Innovating for Online Learning

When Jonathan Gallimore joined the Department of Psychology in the fall of 2019, he had never taught a 350-person class and relished the opportunity to adapt his active learning techniques to large classes.

Picture of Jonathan GallimoreLess than two semesters into his new position, he made yet another adaptation – along with teachers everywhere – to online learning. And with help from a recent Instructional Continuity grant from the university, Gallimore’s spring semester Psych 202 (Introduction to Psychology) and Psych 210 (Basic Statistics for Psychology) course design has already increased student engagement and success.

Last semester’s course feedback showed Gallimore how students were utilizing course elements and which elements improved their learning and success in the course. Additionally, his student-centered teaching style and focus on collaborative learning influenced the course revisions.

Image from an online quiz for Psych 202
Want to try out Kahoot for yourself? Challenge a friend to one of Professor Gallimore’s most recent Psych 202 exams here.

In Psych 202, students use Quizlet and Kahoot, game-based learning platforms, for weekly and exam review sessions. For Psych 210, Gallimore combined the group formation aspects of Team Based Learning with the activity structure of Process Oriented Guided Inquiry Learning to maximize the benefits of immediate feedback. Practically, that means that when groups submit a part of a worksheet, they are given the answer key in the quiz feedback, and that a professor or TA is available during the group meeting for synchronous questions.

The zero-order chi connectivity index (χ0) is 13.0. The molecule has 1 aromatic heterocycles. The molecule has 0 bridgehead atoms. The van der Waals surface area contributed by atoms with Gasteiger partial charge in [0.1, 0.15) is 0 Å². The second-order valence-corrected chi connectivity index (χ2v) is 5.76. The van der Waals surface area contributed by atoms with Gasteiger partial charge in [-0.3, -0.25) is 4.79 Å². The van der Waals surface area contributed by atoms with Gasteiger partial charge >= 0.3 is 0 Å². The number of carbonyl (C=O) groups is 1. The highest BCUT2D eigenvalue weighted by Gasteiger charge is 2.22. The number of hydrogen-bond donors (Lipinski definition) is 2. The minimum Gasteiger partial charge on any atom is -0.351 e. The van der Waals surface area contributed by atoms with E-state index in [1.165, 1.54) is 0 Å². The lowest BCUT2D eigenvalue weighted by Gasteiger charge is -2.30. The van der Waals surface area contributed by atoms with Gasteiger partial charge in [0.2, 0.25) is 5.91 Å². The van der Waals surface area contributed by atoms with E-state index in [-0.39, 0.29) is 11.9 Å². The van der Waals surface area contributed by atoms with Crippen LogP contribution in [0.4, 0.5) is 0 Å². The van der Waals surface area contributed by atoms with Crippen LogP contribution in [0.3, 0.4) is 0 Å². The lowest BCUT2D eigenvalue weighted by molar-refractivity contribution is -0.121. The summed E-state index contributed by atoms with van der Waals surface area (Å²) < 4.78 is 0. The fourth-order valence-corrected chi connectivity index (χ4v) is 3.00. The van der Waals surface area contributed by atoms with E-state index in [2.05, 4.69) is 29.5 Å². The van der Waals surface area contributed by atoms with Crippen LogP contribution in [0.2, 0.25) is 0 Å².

The new group worksheets create accountability, Gallimore says, and help him evaluate how groups are using their worksheets. “Learning analytics can help me evaluate if people are preparing before their group meetings or just before the exam. I can intervene and guide groups early in the semester before bad habits negatively impact their learning.”

Student feedback affirms that the availability of the professor or TA during group meetings is beneficial. In mid-semester feedback, one student shared, “Being present during the group Zoom calls is super helpful and helps to increase communication because it can be intimidating going to office hours if I’m not entirely sure what my question is.” Adds another, “I find it really helpful that you are available and willing to jump in and help out during our group meetings. Thank you for doing that!”

Ever the statistician, Gallimore is also crunching the numbers of exam results – and already seeing success. The most recent exam saw a whopping 31.3% of students receive a 90% or more (compared to 20.4% last semester), while only 3% received an F or lower than 60% (compared to 11.5% last semester).

In addition, Gallimore notes, “students seem more engaged with the course materials and reported that they are happier with our course than some of their other courses. In the Week 4 Group Report, I asked students to describe how the group has helped them and how they have helped their group. Interestingly, many students reported that the group helped them more than they helped the group.”

The increase in student engagement doesn’t surprise the department’s Associate Chair for Undergraduate Studies Maryellen MacDonald. “Jonathan has put incredible effort into promoting instructor-student and student-student interaction in his classes. In a time when students are really feeling isolated and adrift, his innovative teaching is incredibly special.”